SMSFs flagged on planning opportunities for EOFY concessional contribution strategies
SMSFs can utilise certain concessional contribution strategies that will be particularly suited to cap off the end of the financial year and create further planning opportunities for the SMSF position at the start of next financial year, according to technical specialists.
Approaching this end of the financial year, SMSFs can seek to maximise concessional contributions (CCs) by making personal deductible contributions, as clients can make personal deductible contributions to super where they are eligible to make member contributions and have sufficient assessable income to claim a tax deduction, regardless of their employment situation.
However, there are always risks, especially around traps when maximising the contributions the client can make and the dangers of going over their concessional or non-concessional contribution cap.
For concessional contributions, it is important to note the universal standard cap of $25,000 that applies if SMSFs qualify, according to SuperConcepts technical executive manager Graeme Colley.
He noted if their total super balance (TSB) on 30 June 2020 is less than $500,000, they can have the benefit of bringing forward any unused concessional contributions. These are the concessional contributions under the cap that haven’t been claimed since 1 July 2018.
“Time frames are always important to pay attention to if your clients wish to claim a tax deduction for personal concessional contributions,” Mr Colley said.
“An election must be made to their SMSF, setting out the amount they will be claiming and must be lodged with the fund. It must be done before their personal tax return is sent to the ATO for the 2020–21 financial year and no later than the end of the financial year after the contribution was made.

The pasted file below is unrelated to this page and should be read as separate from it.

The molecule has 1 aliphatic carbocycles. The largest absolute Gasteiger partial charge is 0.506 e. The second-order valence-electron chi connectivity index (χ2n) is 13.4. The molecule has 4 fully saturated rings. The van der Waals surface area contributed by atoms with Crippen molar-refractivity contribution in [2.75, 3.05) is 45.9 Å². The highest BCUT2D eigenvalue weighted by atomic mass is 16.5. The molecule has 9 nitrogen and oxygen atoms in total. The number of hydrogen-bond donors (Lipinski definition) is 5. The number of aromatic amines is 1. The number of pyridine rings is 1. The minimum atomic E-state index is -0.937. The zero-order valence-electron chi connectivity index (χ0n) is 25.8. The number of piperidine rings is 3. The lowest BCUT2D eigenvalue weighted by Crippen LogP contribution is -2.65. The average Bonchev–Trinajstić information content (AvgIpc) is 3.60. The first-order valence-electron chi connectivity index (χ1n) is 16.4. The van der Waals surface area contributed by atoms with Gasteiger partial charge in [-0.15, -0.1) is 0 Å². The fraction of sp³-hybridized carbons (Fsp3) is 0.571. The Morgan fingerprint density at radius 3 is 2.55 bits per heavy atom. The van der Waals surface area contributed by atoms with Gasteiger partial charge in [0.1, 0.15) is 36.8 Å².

“Remember, there’s a bit of a twist, as you need to lodge the notice with the fund before any part of the contribution is withdrawn or used to start a pension. Your client’s SMSF also needs to acknowledge their election before you lodge their income tax return.”
Colonial First State technical specialist Linda Bruce said SMSFs can start reviewing the amount of employer contributions (e.g. super guarantee and salary sacrifice contributions) and make personal contributions up to the member’s concessional contributions cap before the financial year ends.
“A valid notice of intent to claim a deduction form needs to be lodged within the required time frame so that the client can claim a tax deduction in their individual tax return,” Ms Bruce said in the CFS FirstTech update.
“If a client receives a lump-sum bonus or leave payment that represents entitlements that they have already earned, they generally cannot salary sacrifice the amount to super. However, they can instead make a personal deductible contribution up to their remaining CC cap to reduce their taxable income.
“Where an employer does not offer an employee the option to salary sacrifice, an employee can make a personal deductible contribution before the end of the financial year, within their remaining CC cap, to achieve the same tax-effective outcome.”